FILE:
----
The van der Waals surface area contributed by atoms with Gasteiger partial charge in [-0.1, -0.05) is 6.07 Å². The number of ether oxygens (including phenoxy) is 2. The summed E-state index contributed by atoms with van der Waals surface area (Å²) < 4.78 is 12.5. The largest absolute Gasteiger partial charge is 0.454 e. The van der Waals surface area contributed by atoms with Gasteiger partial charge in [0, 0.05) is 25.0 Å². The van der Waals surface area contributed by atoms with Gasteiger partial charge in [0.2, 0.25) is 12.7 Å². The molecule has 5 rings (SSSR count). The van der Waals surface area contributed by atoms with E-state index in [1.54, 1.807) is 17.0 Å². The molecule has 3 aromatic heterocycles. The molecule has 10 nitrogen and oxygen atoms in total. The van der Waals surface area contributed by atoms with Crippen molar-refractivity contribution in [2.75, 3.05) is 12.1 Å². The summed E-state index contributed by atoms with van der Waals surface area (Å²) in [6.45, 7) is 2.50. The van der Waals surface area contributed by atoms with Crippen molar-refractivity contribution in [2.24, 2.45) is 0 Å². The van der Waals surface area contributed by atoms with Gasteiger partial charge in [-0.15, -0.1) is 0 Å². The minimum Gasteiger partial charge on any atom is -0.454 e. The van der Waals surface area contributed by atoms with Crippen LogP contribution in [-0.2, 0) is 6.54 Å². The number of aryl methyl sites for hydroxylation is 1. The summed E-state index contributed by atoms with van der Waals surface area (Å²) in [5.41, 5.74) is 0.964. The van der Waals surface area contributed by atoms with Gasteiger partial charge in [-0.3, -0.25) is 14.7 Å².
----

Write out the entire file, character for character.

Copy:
The van der Waals surface area contributed by atoms with Gasteiger partial charge in [-0.1, -0.05) is 6.07 Å². The number of ether oxygens (including phenoxy) is 2. The summed E-state index contributed by atoms with van der Waals surface area (Å²) < 4.78 is 12.5. The largest absolute Gasteiger partial charge is 0.454 e. The van der Waals surface area contributed by atoms with Gasteiger partial charge in [0, 0.05) is 25.0 Å². The van der Waals surface area contributed by atoms with Gasteiger partial charge in [0.2, 0.25) is 12.7 Å². The molecule has 5 rings (SSSR count). The van der Waals surface area contributed by atoms with E-state index in [1.54, 1.807) is 17.0 Å². The molecule has 3 aromatic heterocycles. The molecule has 10 nitrogen and oxygen atoms in total. The van der Waals surface area contributed by atoms with Crippen molar-refractivity contribution in [2.75, 3.05) is 12.1 Å². The summed E-state index contributed by atoms with van der Waals surface area (Å²) in [6.45, 7) is 2.50. The van der Waals surface area contributed by atoms with Crippen molar-refractivity contribution in [2.24, 2.45) is 0 Å². The van der Waals surface area contributed by atoms with Gasteiger partial charge in [-0.15, -0.1) is 0 Å². The minimum Gasteiger partial charge on any atom is -0.454 e. The van der Waals surface area contributed by atoms with Crippen LogP contribution in [-0.2, 0) is 6.54 Å². The number of aryl methyl sites for hydroxylation is 1. The summed E-state index contributed by atoms with van der Waals surface area (Å²) in [5.41, 5.74) is 0.964. The van der Waals surface area contributed by atoms with Gasteiger partial charge in [-0.3, -0.25) is 14.7 Å².